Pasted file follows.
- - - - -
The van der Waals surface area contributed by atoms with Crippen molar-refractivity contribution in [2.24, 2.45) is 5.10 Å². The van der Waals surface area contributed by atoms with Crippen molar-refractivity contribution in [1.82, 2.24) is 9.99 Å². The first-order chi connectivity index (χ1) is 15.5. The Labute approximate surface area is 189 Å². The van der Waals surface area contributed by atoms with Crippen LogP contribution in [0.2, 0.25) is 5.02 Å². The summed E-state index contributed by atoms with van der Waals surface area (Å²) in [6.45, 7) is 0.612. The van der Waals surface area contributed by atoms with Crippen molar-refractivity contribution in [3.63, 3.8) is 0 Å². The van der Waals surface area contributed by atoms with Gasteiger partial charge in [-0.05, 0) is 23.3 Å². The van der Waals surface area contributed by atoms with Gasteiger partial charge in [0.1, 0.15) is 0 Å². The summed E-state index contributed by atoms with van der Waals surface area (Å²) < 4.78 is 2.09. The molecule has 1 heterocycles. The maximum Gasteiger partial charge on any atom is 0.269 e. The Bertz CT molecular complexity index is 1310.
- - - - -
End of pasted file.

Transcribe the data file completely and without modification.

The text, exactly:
The van der Waals surface area contributed by atoms with Crippen molar-refractivity contribution in [2.24, 2.45) is 5.10 Å². The van der Waals surface area contributed by atoms with Crippen molar-refractivity contribution in [1.82, 2.24) is 9.99 Å². The first-order chi connectivity index (χ1) is 15.5. The Labute approximate surface area is 189 Å². The van der Waals surface area contributed by atoms with Crippen LogP contribution in [0.2, 0.25) is 5.02 Å². The summed E-state index contributed by atoms with van der Waals surface area (Å²) in [6.45, 7) is 0.612. The van der Waals surface area contributed by atoms with Crippen molar-refractivity contribution in [3.63, 3.8) is 0 Å². The van der Waals surface area contributed by atoms with Gasteiger partial charge in [-0.05, 0) is 23.3 Å². The van der Waals surface area contributed by atoms with Gasteiger partial charge in [0.1, 0.15) is 0 Å². The summed E-state index contributed by atoms with van der Waals surface area (Å²) < 4.78 is 2.09. The molecule has 1 heterocycles. The maximum Gasteiger partial charge on any atom is 0.269 e. The Bertz CT molecular complexity index is 1310.